Edited by Kristin M.S. Bezio and Kimberly Yost
Chapter 3: Totalizing tyranny: Mario Vargas Llosa’s The Feast of the Goat
This chapter focuses on the moral and psychological consequences of destructive leadership through a literary examination of Peruvian Nobel laureate Mario Vargas Llosa’s epic political thriller, The Feast of the Goat (2000). Vargas Llosa uses realism to bring to life the complex psychological portrait of the Caribbean despot Rafael Leonidas Trujillo. Trujillo, who fits the stereotypical Latin American leader, embraces machismo as the source of his political power, and, as a result, his character shows no consideration for ethical and political principles. Trujillo’s will to power enervates the wills of his followers and denies the entire country its freedom, resulting in the destruction of the community’s moral imagination.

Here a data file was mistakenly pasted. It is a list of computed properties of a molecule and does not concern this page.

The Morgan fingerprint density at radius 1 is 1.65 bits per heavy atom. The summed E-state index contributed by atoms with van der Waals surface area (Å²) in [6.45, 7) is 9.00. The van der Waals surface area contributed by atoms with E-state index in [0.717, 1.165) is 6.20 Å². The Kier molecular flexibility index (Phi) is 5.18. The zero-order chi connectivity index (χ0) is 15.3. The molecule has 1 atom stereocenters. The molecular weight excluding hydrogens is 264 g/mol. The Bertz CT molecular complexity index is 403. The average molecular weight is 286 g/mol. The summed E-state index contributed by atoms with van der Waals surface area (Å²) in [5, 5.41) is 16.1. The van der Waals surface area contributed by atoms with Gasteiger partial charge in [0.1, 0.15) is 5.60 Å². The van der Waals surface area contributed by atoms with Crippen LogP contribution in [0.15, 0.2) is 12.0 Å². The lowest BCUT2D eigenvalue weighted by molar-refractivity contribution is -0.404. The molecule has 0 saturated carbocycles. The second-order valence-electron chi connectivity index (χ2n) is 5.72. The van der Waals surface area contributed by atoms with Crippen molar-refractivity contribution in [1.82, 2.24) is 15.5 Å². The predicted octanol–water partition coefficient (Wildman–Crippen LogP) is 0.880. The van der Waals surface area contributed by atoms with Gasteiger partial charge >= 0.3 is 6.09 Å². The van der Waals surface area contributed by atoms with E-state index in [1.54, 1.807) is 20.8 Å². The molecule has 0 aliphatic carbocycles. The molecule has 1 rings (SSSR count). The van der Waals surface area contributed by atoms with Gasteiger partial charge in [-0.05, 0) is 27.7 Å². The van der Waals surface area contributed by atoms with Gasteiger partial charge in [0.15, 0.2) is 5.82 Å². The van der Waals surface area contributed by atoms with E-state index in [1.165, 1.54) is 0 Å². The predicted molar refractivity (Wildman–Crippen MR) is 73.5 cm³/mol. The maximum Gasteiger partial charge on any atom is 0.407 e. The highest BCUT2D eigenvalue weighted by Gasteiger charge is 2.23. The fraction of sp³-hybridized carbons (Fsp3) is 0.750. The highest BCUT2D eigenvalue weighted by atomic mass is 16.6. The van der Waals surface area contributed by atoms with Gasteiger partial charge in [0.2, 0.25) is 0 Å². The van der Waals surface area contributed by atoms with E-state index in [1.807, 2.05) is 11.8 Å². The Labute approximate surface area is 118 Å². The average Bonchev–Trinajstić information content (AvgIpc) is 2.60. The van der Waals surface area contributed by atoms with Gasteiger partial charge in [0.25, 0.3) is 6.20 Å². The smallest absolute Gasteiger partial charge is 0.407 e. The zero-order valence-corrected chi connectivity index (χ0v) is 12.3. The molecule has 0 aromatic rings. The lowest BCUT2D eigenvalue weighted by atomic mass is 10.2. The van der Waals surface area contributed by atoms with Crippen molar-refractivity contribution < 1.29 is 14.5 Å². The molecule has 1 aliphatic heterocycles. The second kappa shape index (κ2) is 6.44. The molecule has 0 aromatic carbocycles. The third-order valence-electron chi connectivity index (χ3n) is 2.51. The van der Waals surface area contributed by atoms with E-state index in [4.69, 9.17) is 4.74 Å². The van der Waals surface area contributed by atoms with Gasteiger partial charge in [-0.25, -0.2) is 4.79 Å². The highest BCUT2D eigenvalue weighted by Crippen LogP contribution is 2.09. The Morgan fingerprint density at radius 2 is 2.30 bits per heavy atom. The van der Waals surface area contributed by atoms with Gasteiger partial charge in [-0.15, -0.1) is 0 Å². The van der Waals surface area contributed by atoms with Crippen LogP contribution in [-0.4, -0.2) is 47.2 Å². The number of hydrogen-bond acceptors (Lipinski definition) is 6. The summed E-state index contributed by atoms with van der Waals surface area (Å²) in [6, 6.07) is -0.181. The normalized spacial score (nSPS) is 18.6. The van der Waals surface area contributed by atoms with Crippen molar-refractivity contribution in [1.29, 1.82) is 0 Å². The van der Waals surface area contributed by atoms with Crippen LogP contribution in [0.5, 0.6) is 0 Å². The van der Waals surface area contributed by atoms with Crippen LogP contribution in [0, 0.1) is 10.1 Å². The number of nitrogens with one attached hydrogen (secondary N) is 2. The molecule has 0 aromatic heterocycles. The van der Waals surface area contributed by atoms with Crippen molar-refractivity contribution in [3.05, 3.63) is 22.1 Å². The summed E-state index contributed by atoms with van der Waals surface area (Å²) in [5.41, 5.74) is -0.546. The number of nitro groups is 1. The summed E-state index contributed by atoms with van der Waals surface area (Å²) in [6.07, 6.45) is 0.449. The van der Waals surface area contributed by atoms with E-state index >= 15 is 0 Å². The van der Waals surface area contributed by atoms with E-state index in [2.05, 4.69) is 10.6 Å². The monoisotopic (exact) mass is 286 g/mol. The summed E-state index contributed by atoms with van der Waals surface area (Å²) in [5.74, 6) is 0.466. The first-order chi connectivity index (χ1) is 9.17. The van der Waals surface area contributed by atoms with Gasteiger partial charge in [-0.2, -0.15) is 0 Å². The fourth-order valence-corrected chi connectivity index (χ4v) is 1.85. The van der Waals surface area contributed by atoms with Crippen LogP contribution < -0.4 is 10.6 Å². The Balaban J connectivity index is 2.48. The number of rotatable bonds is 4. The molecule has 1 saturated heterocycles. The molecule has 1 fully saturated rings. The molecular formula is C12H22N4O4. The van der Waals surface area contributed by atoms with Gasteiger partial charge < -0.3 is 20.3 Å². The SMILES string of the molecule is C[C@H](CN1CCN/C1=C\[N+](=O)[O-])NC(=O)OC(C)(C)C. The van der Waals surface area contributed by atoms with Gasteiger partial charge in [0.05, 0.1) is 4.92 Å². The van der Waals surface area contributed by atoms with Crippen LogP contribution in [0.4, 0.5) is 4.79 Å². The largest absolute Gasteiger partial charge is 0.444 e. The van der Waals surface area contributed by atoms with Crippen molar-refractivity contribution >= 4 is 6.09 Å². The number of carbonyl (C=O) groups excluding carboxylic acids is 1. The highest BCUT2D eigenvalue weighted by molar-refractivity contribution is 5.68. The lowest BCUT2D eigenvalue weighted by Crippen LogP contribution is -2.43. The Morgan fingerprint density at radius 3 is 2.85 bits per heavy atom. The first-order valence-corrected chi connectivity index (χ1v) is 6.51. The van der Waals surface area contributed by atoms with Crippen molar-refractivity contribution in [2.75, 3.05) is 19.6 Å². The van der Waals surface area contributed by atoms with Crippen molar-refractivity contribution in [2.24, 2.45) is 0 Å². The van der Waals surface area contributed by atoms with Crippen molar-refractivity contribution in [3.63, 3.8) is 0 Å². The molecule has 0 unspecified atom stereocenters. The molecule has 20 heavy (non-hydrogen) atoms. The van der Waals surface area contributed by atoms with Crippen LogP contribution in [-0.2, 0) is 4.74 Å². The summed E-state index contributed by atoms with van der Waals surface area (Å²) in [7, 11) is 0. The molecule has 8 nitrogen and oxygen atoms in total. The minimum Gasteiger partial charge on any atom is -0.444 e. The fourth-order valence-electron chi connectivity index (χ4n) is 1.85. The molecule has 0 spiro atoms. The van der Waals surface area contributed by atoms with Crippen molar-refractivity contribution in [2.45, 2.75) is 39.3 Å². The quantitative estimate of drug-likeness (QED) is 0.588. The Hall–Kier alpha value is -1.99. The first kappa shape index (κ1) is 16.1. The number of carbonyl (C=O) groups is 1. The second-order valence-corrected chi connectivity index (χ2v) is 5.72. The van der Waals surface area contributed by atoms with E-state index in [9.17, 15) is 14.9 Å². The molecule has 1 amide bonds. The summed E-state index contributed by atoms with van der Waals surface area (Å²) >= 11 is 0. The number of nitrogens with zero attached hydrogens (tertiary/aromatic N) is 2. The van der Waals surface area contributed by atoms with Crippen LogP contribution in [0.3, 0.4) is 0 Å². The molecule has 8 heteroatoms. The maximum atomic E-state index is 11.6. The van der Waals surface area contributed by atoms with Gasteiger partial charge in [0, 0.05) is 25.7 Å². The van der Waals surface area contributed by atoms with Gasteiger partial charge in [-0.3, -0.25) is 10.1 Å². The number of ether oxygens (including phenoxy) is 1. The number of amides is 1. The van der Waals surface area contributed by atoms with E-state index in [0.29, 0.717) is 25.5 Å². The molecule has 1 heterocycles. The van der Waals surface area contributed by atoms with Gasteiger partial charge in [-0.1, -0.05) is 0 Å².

You are not authenticated to view the full text of this chapter or article.
Elgaronline requires a subscription or purchase to access the full text of books or journals. Please login through your library system or with your personal username and password on the homepage.
Non-subscribers can freely search the site, view abstracts/ extracts and download selected front matter and introductory chapters for personal use.
Your library may not have purchased all subject areas. If you are authenticated and think you should have access to this title, please contact your librarian.